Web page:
A guide for potency assay development of cell-based product candidates

The development of a potency assay for cellular therapy products entails many steps of innovations and discoveries, while keeping in mind the end user and the requirements of the regulatory authorities.

October7th,2013
Dr. Malki Epel, Pluristem
A relevant and robust potency assay is not only a regulatoryrequirement, but it is also the basis for producing and delivering a productthat works, and is therefore one of the most important and challenging issueswhen developing and testing cell-based therapies.
 
The potency assay plays a key role in determining thequality of biological products including cellular therapy products (CTPs). Asdefined in the U.S. Code of Federal Regulations (21 CFR 600.3), the potency isthe specific ability or capacity of the product to effect a given result. Thepotency assay is a quantitative test that confirms the therapeutic productprovides a particular response at a certain dose. Since a mechanism of action(MoA) refers to the specific interaction through which the CTP produces itspharmacological effect, it is ideal that the potency assay will represent theproduct's known or intended MoA.
 
Throughout the drug discovery and development process, newdata is accumulated on the product candidate's MoA. Thus, a potency assay usedin early stages of product development may be deemed non-optimal in laterstages of the development, as a deeper understanding of the MoA for a specifictherapy is gained. For example, in a proposed anti-inflammatory potency assayfor a specific product candidate with what is initially believed to be ananti-inflammatory, MoA may require an alternative, non-anti-inflammatorypotency assay as additional data is accumulated from in-vitro and in-vivostudies, suggesting a new MoA product candidate. As a result, an initialpotency assay may be replaced. It is also important to note that during earlyproduct development stages, a potency assay may be developed to target the mostcritical biological activity of the product candidate known at this time, whilein later stages, additional relevant potency assays may be added.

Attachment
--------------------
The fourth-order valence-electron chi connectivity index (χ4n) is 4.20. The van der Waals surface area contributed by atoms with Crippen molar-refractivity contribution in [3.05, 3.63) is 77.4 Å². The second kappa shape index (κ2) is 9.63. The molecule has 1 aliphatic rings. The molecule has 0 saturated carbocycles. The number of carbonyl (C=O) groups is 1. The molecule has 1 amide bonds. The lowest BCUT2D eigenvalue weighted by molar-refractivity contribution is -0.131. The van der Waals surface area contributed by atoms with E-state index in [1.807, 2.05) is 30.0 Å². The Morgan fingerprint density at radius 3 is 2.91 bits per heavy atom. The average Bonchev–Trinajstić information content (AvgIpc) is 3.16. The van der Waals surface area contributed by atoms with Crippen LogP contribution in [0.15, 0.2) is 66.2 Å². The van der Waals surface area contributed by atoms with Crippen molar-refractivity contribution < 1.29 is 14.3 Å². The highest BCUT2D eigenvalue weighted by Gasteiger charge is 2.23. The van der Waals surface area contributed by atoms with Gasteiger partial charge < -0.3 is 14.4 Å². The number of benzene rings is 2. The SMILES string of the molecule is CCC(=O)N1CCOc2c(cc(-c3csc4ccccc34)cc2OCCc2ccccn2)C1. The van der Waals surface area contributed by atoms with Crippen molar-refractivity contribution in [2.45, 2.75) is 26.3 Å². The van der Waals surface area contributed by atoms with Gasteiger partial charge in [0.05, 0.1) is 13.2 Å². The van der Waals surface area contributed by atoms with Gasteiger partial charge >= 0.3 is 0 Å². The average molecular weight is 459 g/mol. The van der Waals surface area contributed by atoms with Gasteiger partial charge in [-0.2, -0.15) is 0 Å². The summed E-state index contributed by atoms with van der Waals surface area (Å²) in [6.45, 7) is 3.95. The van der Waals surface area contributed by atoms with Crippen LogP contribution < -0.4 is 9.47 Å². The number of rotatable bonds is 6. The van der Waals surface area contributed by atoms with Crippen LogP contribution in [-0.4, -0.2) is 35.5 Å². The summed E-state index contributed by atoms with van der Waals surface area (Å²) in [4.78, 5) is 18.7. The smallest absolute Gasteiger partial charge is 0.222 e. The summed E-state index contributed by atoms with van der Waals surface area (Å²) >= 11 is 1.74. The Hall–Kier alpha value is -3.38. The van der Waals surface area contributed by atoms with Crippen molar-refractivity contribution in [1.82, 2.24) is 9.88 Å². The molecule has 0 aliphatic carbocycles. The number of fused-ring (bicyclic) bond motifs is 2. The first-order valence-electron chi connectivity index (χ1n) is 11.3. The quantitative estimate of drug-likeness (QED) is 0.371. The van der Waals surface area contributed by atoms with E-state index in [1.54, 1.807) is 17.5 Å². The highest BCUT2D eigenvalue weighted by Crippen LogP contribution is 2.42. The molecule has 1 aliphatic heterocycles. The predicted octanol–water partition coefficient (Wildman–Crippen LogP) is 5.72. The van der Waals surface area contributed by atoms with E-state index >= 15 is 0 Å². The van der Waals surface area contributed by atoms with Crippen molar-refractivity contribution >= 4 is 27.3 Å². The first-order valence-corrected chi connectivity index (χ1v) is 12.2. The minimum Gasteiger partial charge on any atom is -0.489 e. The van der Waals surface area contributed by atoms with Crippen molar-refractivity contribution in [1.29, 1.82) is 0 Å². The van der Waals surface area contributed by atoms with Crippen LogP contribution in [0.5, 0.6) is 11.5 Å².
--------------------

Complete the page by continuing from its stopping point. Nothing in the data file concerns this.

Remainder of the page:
Stages in potencyassay development
 
The development of a potency assay for cellular therapyproducts entails many steps of innovations and discoveries, while keeping inmind the end user and the requirements of the regulatory authorities.
 
The first step in developing a potency assay for a specificcellular therapy product is to understand the biological basis of thedisease(s) that the product aims to treat, as well as having a good grasp of theproduct's MoA. For example, if a cellular therapy product is hypothesized toelicit a pro-angiogenic response which may be mediated through pro-angiogeniccytokines, the specific pro-angiogenic pathways and relevant factors should beidentified and based on those scientific results, a potential potency assaycould be developed.
 
The second step in the assay development should be theconvenience of the assay to the end user. Since potency assays are performed asroutine quality control (QC) tests, the analysis and quantification of thedeveloped assay should be as simple as possible for the person performing theanalysis. In-vivo tests as a potencyassay should be avoided, as these are too complicated, time-consuming andexpensive. It is also recommended for cellular therapy product not to usesingle protein detection for a potency assay, as cells are likely to mediatetheir therapeutic function via multifactorial MoAs. Therefore, potency assayshould on one hand reflect the in-vivoprocess, and on the other hand, should be able to easily and routinelyperformed by QC personnel.
 
In the early stages of product development, the potencyassay results may not have defined acceptance criteria, and may be collectedand documented for information purposes only. However, during clinicaldevelopment, as part of the final stage in potency assay development, regulatoryauthorities expect manufacturers to define the potency assay acceptancecriteria, particularly prior to the initiation of pivotal Phase III clinical trials.The acceptance criteria for the assay should be based on accumulated datacollected from assays performed during all phases of product development andclinical trials, and should be based on a correlation with efficacy asdetermined in an in-vivo test.